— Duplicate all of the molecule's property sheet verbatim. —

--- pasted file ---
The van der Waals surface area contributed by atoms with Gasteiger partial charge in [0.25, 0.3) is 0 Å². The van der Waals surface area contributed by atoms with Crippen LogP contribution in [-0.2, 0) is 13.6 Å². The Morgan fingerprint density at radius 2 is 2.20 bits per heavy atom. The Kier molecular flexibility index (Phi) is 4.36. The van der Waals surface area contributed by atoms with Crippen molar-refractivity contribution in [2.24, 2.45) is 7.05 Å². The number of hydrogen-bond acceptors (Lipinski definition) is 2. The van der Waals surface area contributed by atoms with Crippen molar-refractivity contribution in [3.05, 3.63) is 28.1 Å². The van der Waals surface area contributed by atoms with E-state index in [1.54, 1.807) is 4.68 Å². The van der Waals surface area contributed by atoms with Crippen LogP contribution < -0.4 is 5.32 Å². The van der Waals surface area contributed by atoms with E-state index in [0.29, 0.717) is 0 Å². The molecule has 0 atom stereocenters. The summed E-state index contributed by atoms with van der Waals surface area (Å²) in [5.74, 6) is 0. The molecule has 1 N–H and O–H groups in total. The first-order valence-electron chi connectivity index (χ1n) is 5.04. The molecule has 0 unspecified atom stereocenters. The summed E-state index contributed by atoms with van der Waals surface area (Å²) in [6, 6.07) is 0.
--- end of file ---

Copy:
The van der Waals surface area contributed by atoms with Gasteiger partial charge in [0.25, 0.3) is 0 Å². The van der Waals surface area contributed by atoms with Crippen LogP contribution in [-0.2, 0) is 13.6 Å². The Morgan fingerprint density at radius 2 is 2.20 bits per heavy atom. The Kier molecular flexibility index (Phi) is 4.36. The van der Waals surface area contributed by atoms with Crippen molar-refractivity contribution in [2.24, 2.45) is 7.05 Å². The number of hydrogen-bond acceptors (Lipinski definition) is 2. The van der Waals surface area contributed by atoms with Crippen molar-refractivity contribution in [3.05, 3.63) is 28.1 Å². The van der Waals surface area contributed by atoms with E-state index in [1.54, 1.807) is 4.68 Å². The van der Waals surface area contributed by atoms with Crippen LogP contribution < -0.4 is 5.32 Å². The van der Waals surface area contributed by atoms with E-state index in [0.29, 0.717) is 0 Å². The molecule has 0 atom stereocenters. The summed E-state index contributed by atoms with van der Waals surface area (Å²) in [5.74, 6) is 0. The molecule has 1 N–H and O–H groups in total. The first-order valence-electron chi connectivity index (χ1n) is 5.04. The molecule has 0 unspecified atom stereocenters. The summed E-state index contributed by atoms with van der Waals surface area (Å²) in [6, 6.07) is 0.